Origin would continue pushing the storytelling envelope with its own creations in Ultima V. Lord British has essentially been overthrown by his advisor Lord Blackthorn. Blackthorn was possessed and corrupted by power and ambition, skewing the virtues away from the original system of voluntary following as self enrichment and enlightment. Blackthorn has pushed the virtues into the law of the land, causing suspicious behavior and a suppressed populace around Brittania. Garriott really showed how a philosophical system of belief meant to free the minds of a world can be turned on its head and used for less than virtuous purposes.

In 1985 the aforementioned Interplay joined the ranks of the success stories in this genre, releasing The Bards Tale, the same year as Ultima IV, such a wonderful year. While gameplay wise The Bards Tale was quite similar to Wizardry the focus of the story and combat was more focused on magic than most games before it, which featured it as an option that may or may not retain balance in combat depending on party build. Interplay would develop the sequels to The Bards Tale, but since they were forced to change the original intention of the storyline and flow for the series their heart was not really in it, leading to the sequels being considered largely mediocre. Interplays heart would instead go toward the development of an entirely new experience for gaming, the post apocalyptic world. In 1988 Interplay would release Wasteland, a popular and successful endeavor that focused on the politics and rebuilding efforts of survivors of a global thermonuclear war. Interplay loved this idea so much that Fallout would be designed as a spiritual successor to Wasteland. A recent Kickstarter for a true Wasteland 2 was recently funded by Interplays founder Brian Fargo and development will be between his new company InXile and many members of Interplays Renaissance internal team at their new company Obsidian.

Strategic Simulations, Inc. would bring the officially licensed Dungeons and Dragons to the PC market with its series of Gold Box games starting in 1988. While SSI had its own experience beforehand with 1985′s Wizards Crown and 1987′s Eternal Dagger they were the ones who won the bid to license D&D from TSR. The Gold Box games would use the storytelling benchmark set by Temple of Apshai at first, telling its story primarily from print media with in game citations for players to read after completing certain events. SSI and its Gold Box series would top the sales charts through the late 80′s through a combination of crisp design, storytelling, and riding on its D&D license.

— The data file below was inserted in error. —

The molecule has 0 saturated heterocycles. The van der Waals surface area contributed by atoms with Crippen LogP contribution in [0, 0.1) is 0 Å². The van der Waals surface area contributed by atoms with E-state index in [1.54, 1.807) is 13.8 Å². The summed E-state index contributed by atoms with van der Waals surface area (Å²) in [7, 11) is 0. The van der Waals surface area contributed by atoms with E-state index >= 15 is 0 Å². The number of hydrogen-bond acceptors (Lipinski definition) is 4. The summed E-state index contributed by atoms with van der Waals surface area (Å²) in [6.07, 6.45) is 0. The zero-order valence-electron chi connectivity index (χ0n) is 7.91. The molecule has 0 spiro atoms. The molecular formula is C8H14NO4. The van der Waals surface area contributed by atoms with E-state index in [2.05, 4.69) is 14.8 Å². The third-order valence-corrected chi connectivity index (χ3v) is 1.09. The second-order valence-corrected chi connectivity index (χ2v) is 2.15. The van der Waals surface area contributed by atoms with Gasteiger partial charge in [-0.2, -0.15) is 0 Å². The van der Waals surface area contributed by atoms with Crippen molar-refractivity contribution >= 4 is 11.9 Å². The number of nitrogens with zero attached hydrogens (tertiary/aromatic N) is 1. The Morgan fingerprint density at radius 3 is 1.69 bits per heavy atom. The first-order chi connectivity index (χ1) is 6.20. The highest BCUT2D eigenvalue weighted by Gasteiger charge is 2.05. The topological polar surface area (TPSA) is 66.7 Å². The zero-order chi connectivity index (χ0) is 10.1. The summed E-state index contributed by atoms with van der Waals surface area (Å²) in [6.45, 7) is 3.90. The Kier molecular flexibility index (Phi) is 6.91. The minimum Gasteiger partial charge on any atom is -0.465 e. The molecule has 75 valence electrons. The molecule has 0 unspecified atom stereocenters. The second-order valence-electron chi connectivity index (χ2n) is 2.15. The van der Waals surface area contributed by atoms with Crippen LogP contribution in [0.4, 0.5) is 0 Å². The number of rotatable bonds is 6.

1987′s Dungeon Master would bring the first person perspective from early dungeon crawlers such as Wizardry and the dungeon diving in early Ultima games and produce combat in real time. This game can be only be described as ahead of its time, as it offered many seemingly smaller details that combined into a smooth, immersive experience. Players were able to manipulate objects with the mouse. All of these innovations combined into a powerful game that SSI would emulate with its later Gold Box games.

Wizardry would also keep chugging along through the late 80′s, the 4th through 6th entries in the series introducing more story elements, but really keeping the same gameplay intact. But after 3 games before it Sir Tech had their gameplay design largely intact already. All that mattered now was to really balance the first person dungeon crawling, turn based combat, party building, and difficulty, really the difficulty.

To close out the 1980′s we have Might and Magic, a series which began in 1986 and continued until 2006 despite the company who bought the original developers going out of business. While Might and Magic was highly popular for its time it did not really do too much differently than those that came before it, borrowing heavily from other RPG series of its day. But it all came together in a tight experience and made its home in the hearts of many gamers.